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A/E/P Business Owners Have Options - Face Difficulties
December 31, 2010

The down economy presents many real estate options for the small business owner; but the tight A/E/P and banking climate might prove too difficult for many businesses to grasp the opportunity.

Owning real estate versus renting is a big decision right now, with low real estate values offering a rare opportunity for businesses to purchase property at a favorable price. But a recent study by CIT Group, Inc. says that only 6% of small business owners have purchased real estate in the past six years, while a majority of them (52%) have not even considered purchasing.

Low interest rates and a buyer’s market have contributed to investment in on-premises real estate for many business owners. However, simply because the interest rates in today’s economy are at record lows does not necessarily mean A/E/P firms are picking up the phones and calling real estate agents. Rates might be low, but the percentage of equity required as down payment has risen significantly.

The CIT Group study confirmed these difficulties, reporting that only 28% of small business owners believe buying real estate today presents a “great or substantial opportunity.”

Leasing has significant benefits for many A/E/P and environmental consulting firms. There are fewer maintenance hassles, the balance sheet does not show a mortgage debt, and relocating is easier in these times of fluctuating staff levels.

There are several lease negotiation strategies that can earn big savings for the leasing A/E/P firm. The New York Times in a November article titled “Is Real Estate On Sale?” recommends:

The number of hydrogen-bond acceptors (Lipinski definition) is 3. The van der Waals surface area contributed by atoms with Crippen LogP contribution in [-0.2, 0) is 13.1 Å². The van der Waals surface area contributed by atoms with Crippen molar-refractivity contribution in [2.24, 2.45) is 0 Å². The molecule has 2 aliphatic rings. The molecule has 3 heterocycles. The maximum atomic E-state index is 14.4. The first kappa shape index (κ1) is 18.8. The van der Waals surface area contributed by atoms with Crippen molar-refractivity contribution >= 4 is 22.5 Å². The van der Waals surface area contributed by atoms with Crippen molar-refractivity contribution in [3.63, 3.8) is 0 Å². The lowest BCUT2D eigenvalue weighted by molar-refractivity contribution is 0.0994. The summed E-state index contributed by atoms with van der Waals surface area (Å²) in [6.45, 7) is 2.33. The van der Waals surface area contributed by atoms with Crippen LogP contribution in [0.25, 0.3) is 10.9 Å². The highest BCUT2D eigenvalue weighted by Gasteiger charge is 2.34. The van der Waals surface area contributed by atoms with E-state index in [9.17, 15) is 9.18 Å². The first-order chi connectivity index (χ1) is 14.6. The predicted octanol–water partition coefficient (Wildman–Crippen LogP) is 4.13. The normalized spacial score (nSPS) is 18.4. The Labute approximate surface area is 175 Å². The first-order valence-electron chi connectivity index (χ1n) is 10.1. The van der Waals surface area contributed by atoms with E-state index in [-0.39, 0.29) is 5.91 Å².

1) Show your landlord you are prepared to move if you cannot negotiate a favorable lease rate.

2) A small rent reduction is easy in today’s real estate climate; push for a significantly lower lease rate and terms.

3) Beware the “blend and extend” deal where the rate lowers for a short time but rises too much in the future. Pay for a good commercial realtor to negotiate for you. He knows the market better and the landlord will know you are serious about moving if negotiations fall through.

4) Don’t be afraid to rock the boat with your landlord. Landlords earn higher-than-market rent when renters get too friendly with landlords.

Furthermore, obtaining financing is more difficult than ever lately. Banks are rejecting loan applicants with anything less than perfect credit, down payment requirements are larger, cash-on-hand is tougher to assemble for down payment, and A/E/P sales are down— so many balance sheets look poor.

The CIT Group study revealed that the Small Business Administration’s (SBA) loan programs might solve many of these obstacles. The survey included 306 non-home-based small business owners from across the U.S. Twenty-three percent of small business owners surveyed said SBA loans were a good overall choice for them because there was no significant downside. Fourteen percent of respondents said their SBA loan reduced their down payment, 12% said it allowed them a lower monthly payment, and 15% said it allowed a longer repayment period.

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